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Free-speech group: NCC policy violates staffers’ civil rights

Officials at the community college say the policy — requiring faculty and staff to notify the college before talking to the press — is “not being perceived as intended” and is being reviewed.

The Nassau Community College campus in Uniondale as

The Nassau Community College campus in Uniondale as seen on Thursday June 28, 2018 Photo Credit: Newsday / J. Conrad Williams Jr.

A national civil-liberties group has challenged a media policy at Nassau Community College saying it violates the free-speech rights of faculty and staff members, and college officials say they are reviewing the directive.

The policy requires employees to notify the college’s Office of Governmental Affairs and Media Relations if they are contacted by the news media or if they wish to have media coverage of an event or achievement.

According to the policy, adopted by the board of trustees of the 20,000-student college in 2017, employees who fail to notify the office could face unspecified “disciplinary action.”

“Our colleges and universities are the intellectual engines of our democracy,” said Will Creeley, senior vice president of legal and public advocacy for the Foundation for Individual Rights in Education (FIRE), a national nonprofit that focuses on defending First Amendment rights. “Some of the smartest folks in our country are teaching at our public colleges and to put a muzzle on them does all of us a disservice.”

FIRE, contacted in February by several professors, wrote to college officials twice in April asking that the policy be rescinded, saying it violates employees’ First Amendment rights. The college has yet to respond to the group, Creeley said.

But in response to questions from Newsday, college officials expressed concern that the policy was “not being perceived as intended.” In a statement, the officials noted that no action has been taken against any employee under the policy.

“While the sole purpose of the policy is to ensure the efficiency of official communications with media outlets on behalf of the college, given that the intent is misunderstood by some, the college welcomes the opportunity to further evaluate the policy in question,” officials said.

The policy is being reviewed, they added, noting that any changes would need to go through the board of trustees, which next meets in September.

The move comes amid a national discussion about free speech on college campuses, which has often focused on those with controversial messages. The University of California, Berkeley canceled Ann Coulter’s speech in April 2017 after threats of violence, and a protest over a controversial speaker at Middlebury College in Vermont left one faculty member injured in March last year.

Creeley said he is unaware of other public institutions with similar policies, noting that FIRE has confronted other schools that have attempted to put them in place. Clemson University for example, in 2010, at FIRE’s urging, clarified its policy that required faculty and employees to tell university officials before contacting public officials.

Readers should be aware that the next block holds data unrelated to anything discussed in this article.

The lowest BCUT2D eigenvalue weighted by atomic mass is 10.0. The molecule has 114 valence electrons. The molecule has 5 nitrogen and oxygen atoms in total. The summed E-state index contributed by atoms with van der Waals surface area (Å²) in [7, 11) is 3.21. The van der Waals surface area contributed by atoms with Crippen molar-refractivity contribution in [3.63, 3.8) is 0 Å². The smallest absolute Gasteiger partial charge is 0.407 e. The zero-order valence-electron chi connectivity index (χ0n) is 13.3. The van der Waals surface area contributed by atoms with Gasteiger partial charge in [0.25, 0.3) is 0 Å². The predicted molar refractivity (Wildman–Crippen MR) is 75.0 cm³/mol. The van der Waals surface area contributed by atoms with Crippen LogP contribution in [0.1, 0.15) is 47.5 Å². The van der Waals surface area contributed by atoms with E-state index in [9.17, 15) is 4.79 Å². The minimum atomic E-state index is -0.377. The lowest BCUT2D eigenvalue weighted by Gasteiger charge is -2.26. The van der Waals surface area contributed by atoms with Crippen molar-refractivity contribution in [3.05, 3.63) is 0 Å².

Suffolk County Community College does not have a written policy regarding faculty and staff speaking with the media, said SCCC spokesman Drew Biondo. The college prefers employees to refer questions about the institution and its policies to the media office, but staffers can speak to the media without fear of retribution, he said.

Farmingdale State College also suggests, but does not require, that faculty and staff work with its media office, college spokeswoman Kathy Coley said. The office also offers media training for employees.

Hofstra University takes a similar approach, encouraging those who would speak on behalf of the private institution to go through its media relations office, university spokeswoman Karla Schuster said.

Even though Nassau Community College has taken no disciplinary action against faculty to date, the fact that it could under the policy has created a chilling effect, said David Stern, an associate science professor at NCC.

“It has shut down faculty from talking to the press,” he said, maintaining that it’s important for faculty members to feel like they can speak up about issues that arise or areas in need of improvement.

“I still think we’re the best community college in the system, in the state, and that’s based on this tradition of collaborative decision making and people feeling free to voice their concerns,” he said.

With the policy, “I don’t think my voice will be heard,” Stern said.

NCC, located in Garden City, is the largest single-campus community college in the state’s public system. Its $200 million budget is funded by Nassau County, the state, and students’ tuition.

Employees at public institutions have much more freedom than their counterparts at private schools, said Mark B. Grabowski, an associate professor of communications at Adelphi University.

“Speaking to the media is not part of a professor’s normal duties. So, when a professor does so, it’s as a private citizen and NCC doesn’t have authority to control or reprimand their speech,” he said. “A ‘program, event or achievement’ — to use the policy’s words — at a community college [is] a matter of public concern. Not only are the professors free to speak about that, but they may also speak about it critically.”

The college should tread lightly, Grabowski said. “There’s a growing perception that free speech is under attack at colleges — and policies like this reinforce that concern.”

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